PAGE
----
This was written in OpenOffice on a Linux computer and is attached to show how it can be saved as a . doc Microsoft word file. Can Great Britain be described as a Democracy? Dayne J. Salt Short Answer Yes, Britain can be described in any way you want, whether correct or not, as this is just an opinion. I realize this is a smart-ass response, and I apologize. Couldn't help myself. Long Answer It depends on how you look at it. All the freedoms that democracy is meant to bestow we have, but in a controlled manner.
We have civil liberties, such as freedom of expression, freedom of assembly and freedom of movement. Although this may be true in theory, there is also the argument that despite this, power is always held by a small group who have the ability to use it to their own end. For example, we have freedom of movement, but we are still controlled through passports. For freedom of speech we are controlled in that there are laws against libel and slander. At the very core of democracy is the right to vote and have elected officials, but we have a royal family and unelected House of Lords.
This also shows elitism as they are seen above the public, and we have no way to progress to that level. This goes against the democratic principle that all men are equal. The House of Lords has the power to block (although only for one year) and amend laws passed by the democratic parliament. This is being changed but slowly. Our 'first past the post' system is also only partly democratic, as does not represent the majority; the party with the greatest proportion does not necessarily have the majority of votes. So the people in power do so sometimes without the backing of the people.
This is as undemocratic as you can be. Proportional Representation when executed suitably is a much better system than 'first past the post', and it is more democratic, with every vote counting. Another problem is that MP's are whipped. That is if they don't vote the way there party wants them too they can have penalties or be kicked out of there party. In this way it isn't what the elected MP wants, and he cant go off what the people who voted for him want, but rather goes of what the party wants. There is no obligation for the MP's instigating the whipping to follow their manifesto.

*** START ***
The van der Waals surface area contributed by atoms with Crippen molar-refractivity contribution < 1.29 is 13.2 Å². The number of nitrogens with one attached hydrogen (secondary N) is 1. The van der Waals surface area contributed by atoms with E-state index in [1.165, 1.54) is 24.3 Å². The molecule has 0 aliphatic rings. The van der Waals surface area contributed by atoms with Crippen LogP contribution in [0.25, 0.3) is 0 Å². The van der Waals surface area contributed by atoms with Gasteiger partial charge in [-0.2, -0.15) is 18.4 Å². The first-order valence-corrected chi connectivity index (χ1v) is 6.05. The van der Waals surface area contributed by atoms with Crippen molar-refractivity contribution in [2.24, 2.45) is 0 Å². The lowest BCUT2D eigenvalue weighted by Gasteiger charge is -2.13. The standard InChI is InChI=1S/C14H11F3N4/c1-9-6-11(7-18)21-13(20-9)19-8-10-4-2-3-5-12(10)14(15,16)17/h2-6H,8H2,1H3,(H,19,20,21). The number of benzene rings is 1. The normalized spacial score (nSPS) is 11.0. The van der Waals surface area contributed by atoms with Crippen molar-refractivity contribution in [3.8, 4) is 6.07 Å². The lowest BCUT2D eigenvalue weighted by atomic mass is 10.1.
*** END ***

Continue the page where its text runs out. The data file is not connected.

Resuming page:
In this way voters have to vote for a party, not an individual. They may like there local MP and want him to stay, but dislike there party leader and not wish him to be PM. Locally, you might like the Liberal Democrats policies in your area – sprucing up parks, or perhaps just prefer your local Lib Dem MP's views than the other alternatives. On the other hand, you might hold the view that Nick Clegg isn't strong enough or have enough experience to deal with foreign policy, and so want David Cameron to be the UK's national leader.
They're both valid views and also not at all mutually-exclusive should the leader have their own election, yet due to the way our system works, you have to choose between the two. This is quite undemocratic. Do the general public have much say in policy's anyway? Voters are simply given a choice between what the Conservatives say and what Labour say. They cannot make a third choice without voting for a party that is unlikely to going power. As a lot of policy's are influenced by international companies and corporations, the voters don't have that much say.
The international companies and corporations have such a big impact because of taxes, employment and the economy. As they have such a big influence they can have a lot of control over our government. Most countries are viewed as either Democratic or undemocratic, with a line separating them. In reality it is not like this at all. There is a scale of democracy. Great Britain IS on the democratic side of the line, but not by as much as you may think. But Is this necessarily a good thing?
Democracy is good in some ways, as long as it pushes the other values one subscribes to, not necessarily good in itself, especially if you have different beliefs. Democracy is far less important than civil liberties, human rights and essential freedoms. If I am locked in a prison because of my beliefs, it doesn't matter whether the jailer is a democrat, a monarchist, an anarchist or a totalitarian. I'm still in the damn prison. As Churchill said – "Democracy is the worst form of government – except all the others that have been tried" and "The best argument against democracy is a five-minute conversation with the average voter. "